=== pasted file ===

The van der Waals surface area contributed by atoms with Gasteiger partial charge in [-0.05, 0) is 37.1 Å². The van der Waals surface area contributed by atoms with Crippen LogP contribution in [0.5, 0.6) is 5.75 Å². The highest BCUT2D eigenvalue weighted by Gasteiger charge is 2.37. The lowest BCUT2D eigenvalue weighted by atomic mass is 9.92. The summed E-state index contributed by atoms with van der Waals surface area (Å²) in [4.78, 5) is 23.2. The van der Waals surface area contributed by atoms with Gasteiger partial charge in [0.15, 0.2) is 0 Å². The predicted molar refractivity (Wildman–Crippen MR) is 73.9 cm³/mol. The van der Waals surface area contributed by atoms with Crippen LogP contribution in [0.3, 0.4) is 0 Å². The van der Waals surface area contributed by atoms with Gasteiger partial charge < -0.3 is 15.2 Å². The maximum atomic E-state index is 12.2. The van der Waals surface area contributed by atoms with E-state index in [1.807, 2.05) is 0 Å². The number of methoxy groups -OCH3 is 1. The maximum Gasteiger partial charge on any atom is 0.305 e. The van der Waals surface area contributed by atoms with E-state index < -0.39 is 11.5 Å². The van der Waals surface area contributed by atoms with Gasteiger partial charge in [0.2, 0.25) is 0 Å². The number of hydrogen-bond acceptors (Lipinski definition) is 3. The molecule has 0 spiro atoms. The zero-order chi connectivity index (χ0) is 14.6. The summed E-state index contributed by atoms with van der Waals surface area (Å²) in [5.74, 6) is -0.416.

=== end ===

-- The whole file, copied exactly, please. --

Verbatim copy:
The van der Waals surface area contributed by atoms with Gasteiger partial charge in [-0.05, 0) is 37.1 Å². The van der Waals surface area contributed by atoms with Crippen LogP contribution in [0.5, 0.6) is 5.75 Å². The highest BCUT2D eigenvalue weighted by Gasteiger charge is 2.37. The lowest BCUT2D eigenvalue weighted by atomic mass is 9.92. The summed E-state index contributed by atoms with van der Waals surface area (Å²) in [4.78, 5) is 23.2. The van der Waals surface area contributed by atoms with Gasteiger partial charge in [0.15, 0.2) is 0 Å². The predicted molar refractivity (Wildman–Crippen MR) is 73.9 cm³/mol. The van der Waals surface area contributed by atoms with Crippen LogP contribution in [0.3, 0.4) is 0 Å². The van der Waals surface area contributed by atoms with Gasteiger partial charge < -0.3 is 15.2 Å². The maximum atomic E-state index is 12.2. The van der Waals surface area contributed by atoms with E-state index in [1.807, 2.05) is 0 Å². The number of methoxy groups -OCH3 is 1. The maximum Gasteiger partial charge on any atom is 0.305 e. The van der Waals surface area contributed by atoms with E-state index < -0.39 is 11.5 Å². The van der Waals surface area contributed by atoms with Gasteiger partial charge in [0.2, 0.25) is 0 Å². The number of hydrogen-bond acceptors (Lipinski definition) is 3. The molecule has 0 spiro atoms. The zero-order chi connectivity index (χ0) is 14.6. The summed E-state index contributed by atoms with van der Waals surface area (Å²) in [5.74, 6) is -0.416.